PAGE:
Bland Information Overload or Business-Critical Intelligence?

Nov 03, 2015
5 minutes
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Today there is much debate on the role of intelligence in cyber strategies.  Like so much in the world of cyber, as the requirements have changed, so have the capabilities being offered. With this in mind, what are the characteristics of modern cyber intelligence?

When the Heartbleed vulnerability was announced last year, like most, I started to search for more information. Within the first 24 hours, there were already hundreds of thousands of articles online, many providing technical insight on the exploit. There was no shortage of information about the vulnerability and how it worked, and I even found a video tutorial on how to leverage the exploit.

At a recent leadership event, I observed a very heated debate on intelligence. In many cases, the points made reinforced that intelligence is primarily a lot of noise with limited value.

There is indeed an abundance of technical information on how threats and vulnerabilities work, as well as known bad domains/IPs, and so on. It seems the challenge is that, with so much raw data, how do we ingest it to gain value?

E.O. Wilson, a social biologist suggested, “We are drowning in information, while starving for wisdom[1]”, so what is the difference? The FBI defines intelligence as “information that has been analysed and refined so that it is useful to policy makers in making decisions[2]”.

Depending which security vendor you follow, it is suggested that there were hundreds of millions of new malware iterations created in 2014. Looking at the CVE list[3], the count got to 9751 documented vulnerabilities and exposures identified over 2014. Taking that last number alone, that would be nearly 27 per day, which is too much data to be useful to make security decisions on a daily basis.

When thinking about these numbers, three points stand out as opportunities for intelligence to add value:

  1. Ensuring protection against as many of these threats as rapidly as possible.
  2. Being able to identify which are the high risk attacks that are likely to impact your business. From the total volume of attacks, we need to identify the few that we may choose to be incrementally proactive against. These would typically be those attacks that are targeting your industry or geography. By their nature these are the more targeted attacks that have specific, focused goals that can have greater business impact.
  3. Reverse analysis: recent public breaches seen in the media highlighted the challenge when indicators of compromise (IOCs) have been found but not acted upon. Being able to look up suspicious IOCs to understand if they correspond with existing campaigns or techniques is a growing requirement for security operations teams. ISACs and industry collaboration groups are springing up around the world to do this at a peer-to-peer level, but are limited by the groups’ membership.

From discussions that I’ve had, there are specific elements required to move information into business-valuable intelligence and to enable decisions to be made and actions to be taken. All of these are interdependent, and if any single one is missing, the value quickly collapses. These are the following:

  • Timely – Seemingly obvious, yet the reality is that, as attacks have become more bespoke and their lifespan has shortened, the time to receive actionable, contextual intelligence is critical.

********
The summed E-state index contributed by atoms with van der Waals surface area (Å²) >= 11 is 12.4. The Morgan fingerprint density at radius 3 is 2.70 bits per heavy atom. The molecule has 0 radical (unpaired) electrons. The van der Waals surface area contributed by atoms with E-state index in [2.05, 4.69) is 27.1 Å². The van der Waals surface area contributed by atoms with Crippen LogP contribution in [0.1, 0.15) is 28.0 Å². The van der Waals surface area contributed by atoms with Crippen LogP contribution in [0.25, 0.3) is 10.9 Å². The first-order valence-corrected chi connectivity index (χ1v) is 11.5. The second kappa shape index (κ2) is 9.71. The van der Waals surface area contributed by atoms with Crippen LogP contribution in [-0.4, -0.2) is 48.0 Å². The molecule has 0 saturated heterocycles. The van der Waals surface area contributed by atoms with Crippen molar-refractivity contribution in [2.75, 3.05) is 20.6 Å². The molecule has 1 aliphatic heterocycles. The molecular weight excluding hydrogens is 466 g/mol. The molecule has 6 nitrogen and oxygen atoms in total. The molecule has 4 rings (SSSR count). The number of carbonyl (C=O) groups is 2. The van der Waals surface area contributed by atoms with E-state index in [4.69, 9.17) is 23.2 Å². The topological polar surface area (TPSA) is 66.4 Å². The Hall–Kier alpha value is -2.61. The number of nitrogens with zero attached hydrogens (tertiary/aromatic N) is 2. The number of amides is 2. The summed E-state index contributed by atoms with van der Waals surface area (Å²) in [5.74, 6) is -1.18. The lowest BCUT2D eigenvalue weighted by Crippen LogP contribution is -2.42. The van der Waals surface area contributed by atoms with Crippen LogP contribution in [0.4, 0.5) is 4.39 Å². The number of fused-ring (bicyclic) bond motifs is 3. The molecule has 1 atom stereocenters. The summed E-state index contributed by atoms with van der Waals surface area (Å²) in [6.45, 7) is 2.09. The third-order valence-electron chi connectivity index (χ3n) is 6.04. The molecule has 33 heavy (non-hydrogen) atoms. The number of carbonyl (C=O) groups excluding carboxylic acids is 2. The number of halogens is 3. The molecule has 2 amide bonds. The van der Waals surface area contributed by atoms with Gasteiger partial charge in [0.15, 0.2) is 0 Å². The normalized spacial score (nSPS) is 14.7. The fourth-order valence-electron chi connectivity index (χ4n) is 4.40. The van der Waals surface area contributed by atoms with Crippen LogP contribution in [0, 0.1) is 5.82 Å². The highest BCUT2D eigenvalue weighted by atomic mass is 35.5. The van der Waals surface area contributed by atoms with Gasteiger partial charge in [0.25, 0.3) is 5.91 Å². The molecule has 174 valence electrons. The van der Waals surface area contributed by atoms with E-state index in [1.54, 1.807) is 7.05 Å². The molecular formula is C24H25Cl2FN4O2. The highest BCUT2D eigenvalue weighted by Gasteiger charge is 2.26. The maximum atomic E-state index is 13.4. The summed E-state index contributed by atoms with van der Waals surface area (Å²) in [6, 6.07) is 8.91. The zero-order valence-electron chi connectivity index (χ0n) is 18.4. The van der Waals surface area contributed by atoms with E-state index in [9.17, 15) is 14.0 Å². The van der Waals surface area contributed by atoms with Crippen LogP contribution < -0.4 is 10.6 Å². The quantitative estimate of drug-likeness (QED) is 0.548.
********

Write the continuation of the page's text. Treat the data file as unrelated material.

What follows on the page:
• Actionable – Intelligence is only useful if it includes information on what the recipient should do next (i.e. mitigate the attack). Too much threat information today simply describes the problem, requiring human intervention that makes the intelligence no longer timely.
  • Machine readable – Where attacks are constrained by only CPU power and network speed, providing intelligence that requires human inspection is inserting an analogue process into a digital problem. If we cannot directly apply actions at a technology level, without requiring human involvement to proxy the information, we add unsustainable lag into the process. This is critical both in terms of the time to apply preventative controls and in relation to the ability to deal with the capacity of today’s cyberattack scope.
  • Low false positives – If we are to apply intelligence without human input, we must have high levels of confidence in the information received.
  • Contextual – From a risk management perspective, this mean being able to identify relevant, current, high-risk threats that require context. Likewise doing the reverse lookup on indicators requires context to be able to qualify what the attack is and does.


Today’s cyber challenge is a numbers game. With the volume of what is happening globally and the volume of security events discovered internally, we are creating a big data challenge that will only expand as we add more IPs and more security capabilities, and the volume of attacks continues to grow. SIEM tools typically help consolidate internal events, but that is only part of the challenge. We also need to add context and consolidate external information.

What is key is that we typically have finite cybersecurity staff and live with the analogue limitation in the digital world. The more we can filter and automate activity (machine to machine), the closer we get to working at the same digital speed as the attack. There is always going to be a requirement for some level of human intervention, but today those humans are typically tied up with tasks that should be automated, so they are completed in a timely manner. Having the right intelligence is an enabler to increase automation and free up cybersecurity staff to focus on the activities they should be focused on.


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